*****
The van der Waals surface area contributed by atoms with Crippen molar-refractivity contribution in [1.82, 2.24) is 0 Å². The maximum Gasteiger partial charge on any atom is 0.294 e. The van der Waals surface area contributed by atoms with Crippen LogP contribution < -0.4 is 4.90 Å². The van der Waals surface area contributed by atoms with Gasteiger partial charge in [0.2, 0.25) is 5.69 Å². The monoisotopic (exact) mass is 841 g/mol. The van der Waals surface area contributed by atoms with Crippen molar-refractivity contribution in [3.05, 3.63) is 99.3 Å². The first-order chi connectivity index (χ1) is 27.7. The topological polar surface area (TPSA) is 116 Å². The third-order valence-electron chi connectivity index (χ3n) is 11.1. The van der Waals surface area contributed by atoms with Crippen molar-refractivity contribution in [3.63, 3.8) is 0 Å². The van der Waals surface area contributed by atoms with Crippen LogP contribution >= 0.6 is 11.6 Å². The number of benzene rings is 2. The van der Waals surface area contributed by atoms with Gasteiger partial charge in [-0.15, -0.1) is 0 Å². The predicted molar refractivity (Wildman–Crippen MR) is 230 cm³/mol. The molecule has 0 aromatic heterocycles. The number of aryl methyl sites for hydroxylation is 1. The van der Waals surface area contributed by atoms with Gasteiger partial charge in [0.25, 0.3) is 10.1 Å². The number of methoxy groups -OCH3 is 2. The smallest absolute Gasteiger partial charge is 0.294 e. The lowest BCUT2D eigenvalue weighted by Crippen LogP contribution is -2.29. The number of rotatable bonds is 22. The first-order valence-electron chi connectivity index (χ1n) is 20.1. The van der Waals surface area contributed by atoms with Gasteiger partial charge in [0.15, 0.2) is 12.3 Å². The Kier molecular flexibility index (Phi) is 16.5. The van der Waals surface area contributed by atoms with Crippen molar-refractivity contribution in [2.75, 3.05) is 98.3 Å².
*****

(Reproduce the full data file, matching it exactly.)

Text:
The van der Waals surface area contributed by atoms with Crippen molar-refractivity contribution in [1.82, 2.24) is 0 Å². The maximum Gasteiger partial charge on any atom is 0.294 e. The van der Waals surface area contributed by atoms with Crippen LogP contribution < -0.4 is 4.90 Å². The van der Waals surface area contributed by atoms with Gasteiger partial charge in [0.2, 0.25) is 5.69 Å². The monoisotopic (exact) mass is 841 g/mol. The van der Waals surface area contributed by atoms with Crippen molar-refractivity contribution in [3.05, 3.63) is 99.3 Å². The first-order chi connectivity index (χ1) is 27.7. The topological polar surface area (TPSA) is 116 Å². The third-order valence-electron chi connectivity index (χ3n) is 11.1. The van der Waals surface area contributed by atoms with Crippen molar-refractivity contribution in [3.63, 3.8) is 0 Å². The van der Waals surface area contributed by atoms with Crippen LogP contribution >= 0.6 is 11.6 Å². The number of benzene rings is 2. The van der Waals surface area contributed by atoms with Gasteiger partial charge in [-0.15, -0.1) is 0 Å². The predicted molar refractivity (Wildman–Crippen MR) is 230 cm³/mol. The molecule has 0 aromatic heterocycles. The number of aryl methyl sites for hydroxylation is 1. The van der Waals surface area contributed by atoms with Gasteiger partial charge in [0.25, 0.3) is 10.1 Å². The number of methoxy groups -OCH3 is 2. The smallest absolute Gasteiger partial charge is 0.294 e. The lowest BCUT2D eigenvalue weighted by Crippen LogP contribution is -2.29. The number of rotatable bonds is 22. The first-order valence-electron chi connectivity index (χ1n) is 20.1. The van der Waals surface area contributed by atoms with Gasteiger partial charge in [0.15, 0.2) is 12.3 Å². The Kier molecular flexibility index (Phi) is 16.5. The van der Waals surface area contributed by atoms with Crippen molar-refractivity contribution in [2.75, 3.05) is 98.3 Å².